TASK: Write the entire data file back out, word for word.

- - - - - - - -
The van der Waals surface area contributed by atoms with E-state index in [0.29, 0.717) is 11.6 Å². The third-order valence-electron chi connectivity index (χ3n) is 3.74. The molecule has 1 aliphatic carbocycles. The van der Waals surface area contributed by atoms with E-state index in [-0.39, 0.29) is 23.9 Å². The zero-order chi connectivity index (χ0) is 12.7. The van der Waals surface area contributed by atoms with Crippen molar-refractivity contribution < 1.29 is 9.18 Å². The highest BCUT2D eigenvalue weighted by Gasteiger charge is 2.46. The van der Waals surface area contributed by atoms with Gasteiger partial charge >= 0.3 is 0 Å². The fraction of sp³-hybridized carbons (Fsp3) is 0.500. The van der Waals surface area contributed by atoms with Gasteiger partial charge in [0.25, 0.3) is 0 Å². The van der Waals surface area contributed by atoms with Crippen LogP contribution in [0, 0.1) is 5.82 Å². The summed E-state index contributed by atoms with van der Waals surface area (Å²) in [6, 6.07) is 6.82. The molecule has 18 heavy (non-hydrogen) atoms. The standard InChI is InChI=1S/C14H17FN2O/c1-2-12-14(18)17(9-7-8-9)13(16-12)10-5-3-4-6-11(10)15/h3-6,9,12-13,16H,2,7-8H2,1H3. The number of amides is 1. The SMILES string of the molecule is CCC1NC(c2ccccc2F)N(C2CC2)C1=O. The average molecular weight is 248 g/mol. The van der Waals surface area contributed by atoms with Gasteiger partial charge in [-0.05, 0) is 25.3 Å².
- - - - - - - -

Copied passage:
The van der Waals surface area contributed by atoms with E-state index in [0.29, 0.717) is 11.6 Å². The third-order valence-electron chi connectivity index (χ3n) is 3.74. The molecule has 1 aliphatic carbocycles. The van der Waals surface area contributed by atoms with E-state index in [-0.39, 0.29) is 23.9 Å². The zero-order chi connectivity index (χ0) is 12.7. The van der Waals surface area contributed by atoms with Crippen molar-refractivity contribution < 1.29 is 9.18 Å². The highest BCUT2D eigenvalue weighted by Gasteiger charge is 2.46. The van der Waals surface area contributed by atoms with Gasteiger partial charge >= 0.3 is 0 Å². The fraction of sp³-hybridized carbons (Fsp3) is 0.500. The van der Waals surface area contributed by atoms with Gasteiger partial charge in [0.25, 0.3) is 0 Å². The van der Waals surface area contributed by atoms with Crippen LogP contribution in [0, 0.1) is 5.82 Å². The summed E-state index contributed by atoms with van der Waals surface area (Å²) in [6, 6.07) is 6.82. The molecule has 18 heavy (non-hydrogen) atoms. The standard InChI is InChI=1S/C14H17FN2O/c1-2-12-14(18)17(9-7-8-9)13(16-12)10-5-3-4-6-11(10)15/h3-6,9,12-13,16H,2,7-8H2,1H3. The number of amides is 1. The SMILES string of the molecule is CCC1NC(c2ccccc2F)N(C2CC2)C1=O. The average molecular weight is 248 g/mol. The van der Waals surface area contributed by atoms with Gasteiger partial charge in [-0.05, 0) is 25.3 Å².